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April 14, 1999

Medicaid and Children's Access to Care—Reply

Author Affiliations

Margaret A.WinkerMD, Deputy EditorIndividualAuthorPhil B.FontanarosaMD, Interim CoeditorIndividualAuthor

JAMA. 1999;281(14):1273-1274. doi:10-1001/pubs.JAMA-ISSN-0098-7484-281-14-jac90002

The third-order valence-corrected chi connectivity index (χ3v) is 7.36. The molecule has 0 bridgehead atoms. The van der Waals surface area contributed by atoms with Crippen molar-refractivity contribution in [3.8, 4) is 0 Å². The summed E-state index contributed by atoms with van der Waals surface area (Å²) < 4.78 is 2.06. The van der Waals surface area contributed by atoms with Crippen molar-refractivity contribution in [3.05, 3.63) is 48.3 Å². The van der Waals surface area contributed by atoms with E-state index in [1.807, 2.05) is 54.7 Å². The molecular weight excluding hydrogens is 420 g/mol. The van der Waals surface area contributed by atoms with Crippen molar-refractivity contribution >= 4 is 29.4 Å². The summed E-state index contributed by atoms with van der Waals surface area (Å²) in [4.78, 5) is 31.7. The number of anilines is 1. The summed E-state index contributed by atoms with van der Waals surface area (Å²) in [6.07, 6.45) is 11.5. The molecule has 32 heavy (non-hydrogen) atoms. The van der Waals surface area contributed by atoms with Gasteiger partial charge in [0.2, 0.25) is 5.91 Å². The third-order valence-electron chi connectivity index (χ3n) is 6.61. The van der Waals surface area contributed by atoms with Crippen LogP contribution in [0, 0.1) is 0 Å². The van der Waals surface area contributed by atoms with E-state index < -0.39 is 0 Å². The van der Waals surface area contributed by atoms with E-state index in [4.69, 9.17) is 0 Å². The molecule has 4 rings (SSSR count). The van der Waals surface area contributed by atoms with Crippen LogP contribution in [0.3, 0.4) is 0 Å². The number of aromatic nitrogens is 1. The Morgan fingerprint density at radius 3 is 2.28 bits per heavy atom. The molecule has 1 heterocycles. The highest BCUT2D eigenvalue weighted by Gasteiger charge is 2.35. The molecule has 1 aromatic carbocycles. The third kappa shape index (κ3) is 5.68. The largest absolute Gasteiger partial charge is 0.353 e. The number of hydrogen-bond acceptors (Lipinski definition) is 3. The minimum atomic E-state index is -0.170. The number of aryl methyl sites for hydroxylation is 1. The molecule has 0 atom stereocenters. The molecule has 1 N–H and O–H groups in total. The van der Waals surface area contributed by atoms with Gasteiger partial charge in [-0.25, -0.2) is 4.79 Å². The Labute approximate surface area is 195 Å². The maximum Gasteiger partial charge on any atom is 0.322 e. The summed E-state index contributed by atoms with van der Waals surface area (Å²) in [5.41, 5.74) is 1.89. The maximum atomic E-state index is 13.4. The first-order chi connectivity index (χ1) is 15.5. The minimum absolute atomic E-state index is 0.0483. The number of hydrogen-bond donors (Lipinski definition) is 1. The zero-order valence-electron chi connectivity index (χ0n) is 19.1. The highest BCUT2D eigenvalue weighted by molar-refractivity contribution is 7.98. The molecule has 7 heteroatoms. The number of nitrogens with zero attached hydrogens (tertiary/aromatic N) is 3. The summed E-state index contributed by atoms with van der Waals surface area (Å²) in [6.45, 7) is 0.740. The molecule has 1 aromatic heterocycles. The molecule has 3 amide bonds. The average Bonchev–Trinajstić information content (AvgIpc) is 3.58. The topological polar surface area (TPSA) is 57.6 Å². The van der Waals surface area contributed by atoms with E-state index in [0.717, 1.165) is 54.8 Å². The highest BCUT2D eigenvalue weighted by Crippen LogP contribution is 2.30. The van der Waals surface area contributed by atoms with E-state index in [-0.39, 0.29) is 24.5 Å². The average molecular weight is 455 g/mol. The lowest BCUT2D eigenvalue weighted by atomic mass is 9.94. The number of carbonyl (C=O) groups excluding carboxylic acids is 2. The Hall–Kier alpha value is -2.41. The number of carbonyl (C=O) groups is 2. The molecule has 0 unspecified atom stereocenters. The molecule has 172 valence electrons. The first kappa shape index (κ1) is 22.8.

In Reply: We appreciate Dr Kaestner's interest in our article but disagree with his assessment and conclusions. The main point of our study was "to understand how effective Medicaid has been in improving access to and use of health services for children in poor families." The comparisons made to answer this question are irrefutably valid. Medicaid as a program will always struggle with the additional disadvantages associated with poverty, and therefore it needs to do more than private plans to ensure access to care to the people it is intended to serve. Comparing poor children with Medicaid to nonpoor privately insured children as we did holds Medicaid to a higher standard than comparing them with other poor children with private insurance as suggested by Kaestner. His comparison would hold Medicaid to a lower standard and would treat the income gaps in access to care as acceptable. The fundamental disagreement appears to be over the interpretation of Medicaid's goals: is Medicaid intended simply to overcome the barriers associated with lack of insurance, or is it also charged with overcoming the barriers associated with poverty?